Several engineering-related projects were completed by Mason County Middle School students during a recent Science, Technology, Engineering and Mathematics camp.
MCMS sixth grade science teacher Amanda Underwood said the camp is for girls of middle school age to learn about careers in the STEM field.
“They usually pick coding or robotics, usually something engineering related,” she said. “The groups work with video editing and getting the projects together. Then one day during the week, we’ll take them to businesses in the area that integrate different forms of technology so the kids can see different careers they could go into and see some real life applications.”
On Thursday, Carlson Software had a scavenger hunt set up for the students.
“They had different coordinates set up and when they went to one coordinate, it sent them to the next until they got to the end coordinate,” Underwood said. “Today, that prize was at the Parc Cafe.”
The camp is funded through a grant from the Greater Cincinnati STEM Collaborative, according to MCMS sixth grade mathematics teacher Brianne McDowell.
“We received a grant and they have helped to purchase all of the equipment and stuff for the girls to have in order to create the projects,” McDowell said.
On Friday, the students will present their projects.
“In the morning, they will have time to complete their projects and in the afternoon, they will present their projects in a low-key way in which people can walk around and see the different ways they’ve been working during the week,” Underwood said.
McDowell said some of the projects included building a drone, coding robots to go through obstacle courses, building a computer and programming it, building a Ferris wheel type hummingbird feeder, building a pinball machine and other projects.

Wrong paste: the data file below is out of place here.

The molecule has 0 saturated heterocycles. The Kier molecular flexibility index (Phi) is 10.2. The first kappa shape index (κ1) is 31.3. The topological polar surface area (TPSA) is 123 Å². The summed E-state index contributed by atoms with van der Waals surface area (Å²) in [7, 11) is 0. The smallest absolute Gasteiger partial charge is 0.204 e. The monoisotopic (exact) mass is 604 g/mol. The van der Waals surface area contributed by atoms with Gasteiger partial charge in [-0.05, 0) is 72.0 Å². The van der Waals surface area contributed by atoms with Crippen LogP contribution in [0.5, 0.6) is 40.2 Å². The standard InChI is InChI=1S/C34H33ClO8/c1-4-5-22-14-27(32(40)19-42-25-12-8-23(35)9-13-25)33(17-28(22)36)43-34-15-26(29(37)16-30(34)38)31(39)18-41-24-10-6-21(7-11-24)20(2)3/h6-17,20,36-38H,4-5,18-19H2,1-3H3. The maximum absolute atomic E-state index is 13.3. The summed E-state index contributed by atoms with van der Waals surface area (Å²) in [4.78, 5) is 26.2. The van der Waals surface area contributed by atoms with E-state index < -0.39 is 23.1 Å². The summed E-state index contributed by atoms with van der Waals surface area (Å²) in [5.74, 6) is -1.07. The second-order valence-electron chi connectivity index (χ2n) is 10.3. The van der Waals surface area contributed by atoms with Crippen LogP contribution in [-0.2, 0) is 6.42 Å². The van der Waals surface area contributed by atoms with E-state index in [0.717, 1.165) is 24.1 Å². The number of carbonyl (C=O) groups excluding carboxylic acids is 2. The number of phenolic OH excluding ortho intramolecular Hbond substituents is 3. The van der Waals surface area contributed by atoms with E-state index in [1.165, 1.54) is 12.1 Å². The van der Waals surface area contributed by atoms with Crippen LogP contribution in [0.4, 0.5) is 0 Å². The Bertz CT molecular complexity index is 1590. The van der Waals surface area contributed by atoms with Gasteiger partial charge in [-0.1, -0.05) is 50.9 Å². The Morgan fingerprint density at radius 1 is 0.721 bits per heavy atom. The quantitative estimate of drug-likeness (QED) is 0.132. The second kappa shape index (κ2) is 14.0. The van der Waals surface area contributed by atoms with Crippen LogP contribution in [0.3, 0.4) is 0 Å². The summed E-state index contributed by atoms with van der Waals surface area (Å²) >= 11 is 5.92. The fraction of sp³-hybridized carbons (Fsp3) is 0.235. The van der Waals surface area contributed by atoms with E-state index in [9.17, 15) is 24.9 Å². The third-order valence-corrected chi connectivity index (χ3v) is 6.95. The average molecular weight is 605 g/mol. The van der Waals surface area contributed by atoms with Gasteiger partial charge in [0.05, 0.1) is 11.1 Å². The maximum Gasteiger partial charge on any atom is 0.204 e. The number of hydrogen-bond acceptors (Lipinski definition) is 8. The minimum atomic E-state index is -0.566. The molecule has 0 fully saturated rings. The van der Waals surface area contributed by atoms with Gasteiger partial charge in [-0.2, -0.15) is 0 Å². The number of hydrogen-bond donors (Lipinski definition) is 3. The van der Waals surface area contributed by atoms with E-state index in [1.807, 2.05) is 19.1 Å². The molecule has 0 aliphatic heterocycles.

“There are a lot of great projects,” McDowell said.
Destiny Dow, seventh grader at MCMS is building a drone, but it will take longer than the week-long camp to complete.
“Right now, I’m just building the base of it and then going into the school year, I’ll start doing the battery and electrical stuff,” she said.
Dow said she wanted to build the drone after flying one last year.
“Last year, I flew the drone, so I’m a little advanced with them,” she said. “I just really like drones and I wanted to be able to build my own. The hardest part is making the pieces fit together. They have to be sanded down and sometimes they don’t want to fit together right.”
Bailey McDowell is building a computer and coding it.
“The computer kit came with everything I needed. There were boards, chips, motherboard. I’m working on motion sensors. I’ve programmed it so that when I put something over it, things will move, disappear and reappear. What I want to do is make it so when you put your hand over it and move up and down, it will play music.”
Maura Hartman, a seventh grader at MCMS, is building a Maker Bot.
According to Hartman, a Maker Bot is a hard drive that is put together.
“It’s made through block coding, so you put the blocks together and it moves by seconds,” she said. “You can move it forward by 3.1 seconds. At a speed, it goes from 100 to 150 to 255.”
Hartman said she is programming the robot to complete an obstacle course.
“I’m the only one who has ever done it,” she said. “I’ve built an obstacle course and making it go through it. The hardest part is probably figuring out where to start. Even if you outline where you have to start it, each time it will go differently.”
Hartman said she chose to build the robot, because she wanted to make it better than the robot she worked on with a partner last year.
“Last year, I thought it looked fun. I built one with a partner and it took us two full days. We were barely able to code it. This year, I wanted to be able to have better coding. It took me one hour to build it myself,” she said.